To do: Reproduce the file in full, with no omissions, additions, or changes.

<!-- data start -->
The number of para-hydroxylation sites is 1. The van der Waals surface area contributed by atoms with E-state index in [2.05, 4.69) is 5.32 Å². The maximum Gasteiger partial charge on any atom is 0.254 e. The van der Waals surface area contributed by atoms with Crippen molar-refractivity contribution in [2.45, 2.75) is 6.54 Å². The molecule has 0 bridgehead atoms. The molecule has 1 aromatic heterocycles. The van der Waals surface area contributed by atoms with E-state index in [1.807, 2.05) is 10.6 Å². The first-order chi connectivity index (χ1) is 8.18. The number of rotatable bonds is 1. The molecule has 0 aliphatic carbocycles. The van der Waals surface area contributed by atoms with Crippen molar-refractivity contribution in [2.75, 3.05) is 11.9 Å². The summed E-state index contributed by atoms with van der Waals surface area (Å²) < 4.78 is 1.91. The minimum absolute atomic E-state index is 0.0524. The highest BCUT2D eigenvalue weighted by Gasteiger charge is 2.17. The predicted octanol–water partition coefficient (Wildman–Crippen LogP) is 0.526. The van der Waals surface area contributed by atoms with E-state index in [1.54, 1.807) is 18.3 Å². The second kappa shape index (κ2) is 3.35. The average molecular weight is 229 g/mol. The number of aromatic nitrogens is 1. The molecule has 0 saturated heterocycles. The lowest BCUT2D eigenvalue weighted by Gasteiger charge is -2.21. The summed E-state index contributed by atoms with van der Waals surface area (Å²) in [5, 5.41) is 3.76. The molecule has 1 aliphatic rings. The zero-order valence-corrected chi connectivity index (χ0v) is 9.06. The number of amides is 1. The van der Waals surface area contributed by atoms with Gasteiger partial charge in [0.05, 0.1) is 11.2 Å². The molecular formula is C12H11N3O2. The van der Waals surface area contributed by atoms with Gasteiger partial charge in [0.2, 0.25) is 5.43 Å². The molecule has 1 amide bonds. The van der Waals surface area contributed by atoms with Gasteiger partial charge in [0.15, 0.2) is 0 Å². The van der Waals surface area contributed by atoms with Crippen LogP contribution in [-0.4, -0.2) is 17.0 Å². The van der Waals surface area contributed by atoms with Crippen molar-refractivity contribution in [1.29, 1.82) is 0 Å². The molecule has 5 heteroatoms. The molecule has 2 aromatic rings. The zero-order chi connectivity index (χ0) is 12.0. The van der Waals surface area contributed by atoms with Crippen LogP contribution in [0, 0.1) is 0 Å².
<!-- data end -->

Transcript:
The number of para-hydroxylation sites is 1. The van der Waals surface area contributed by atoms with E-state index in [2.05, 4.69) is 5.32 Å². The maximum Gasteiger partial charge on any atom is 0.254 e. The van der Waals surface area contributed by atoms with Crippen molar-refractivity contribution in [2.45, 2.75) is 6.54 Å². The molecule has 0 bridgehead atoms. The molecule has 1 aromatic heterocycles. The van der Waals surface area contributed by atoms with E-state index in [1.807, 2.05) is 10.6 Å². The first-order chi connectivity index (χ1) is 8.18. The number of rotatable bonds is 1. The molecule has 0 aliphatic carbocycles. The van der Waals surface area contributed by atoms with Crippen molar-refractivity contribution in [2.75, 3.05) is 11.9 Å². The summed E-state index contributed by atoms with van der Waals surface area (Å²) < 4.78 is 1.91. The minimum absolute atomic E-state index is 0.0524. The highest BCUT2D eigenvalue weighted by Gasteiger charge is 2.17. The predicted octanol–water partition coefficient (Wildman–Crippen LogP) is 0.526. The van der Waals surface area contributed by atoms with E-state index in [1.54, 1.807) is 18.3 Å². The second kappa shape index (κ2) is 3.35. The average molecular weight is 229 g/mol. The number of aromatic nitrogens is 1. The molecule has 0 saturated heterocycles. The lowest BCUT2D eigenvalue weighted by Gasteiger charge is -2.21. The summed E-state index contributed by atoms with van der Waals surface area (Å²) in [5, 5.41) is 3.76. The molecule has 1 aliphatic rings. The zero-order valence-corrected chi connectivity index (χ0v) is 9.06. The number of amides is 1. The van der Waals surface area contributed by atoms with Gasteiger partial charge in [0.05, 0.1) is 11.2 Å². The molecular formula is C12H11N3O2. The van der Waals surface area contributed by atoms with Gasteiger partial charge in [0.2, 0.25) is 5.43 Å². The molecule has 1 amide bonds. The van der Waals surface area contributed by atoms with Gasteiger partial charge in [0.15, 0.2) is 0 Å². The van der Waals surface area contributed by atoms with Crippen LogP contribution in [-0.4, -0.2) is 17.0 Å². The van der Waals surface area contributed by atoms with Crippen molar-refractivity contribution in [1.29, 1.82) is 0 Å². The molecule has 5 heteroatoms. The molecule has 2 aromatic rings. The zero-order chi connectivity index (χ0) is 12.0. The van der Waals surface area contributed by atoms with Crippen LogP contribution in [0, 0.1) is 0 Å².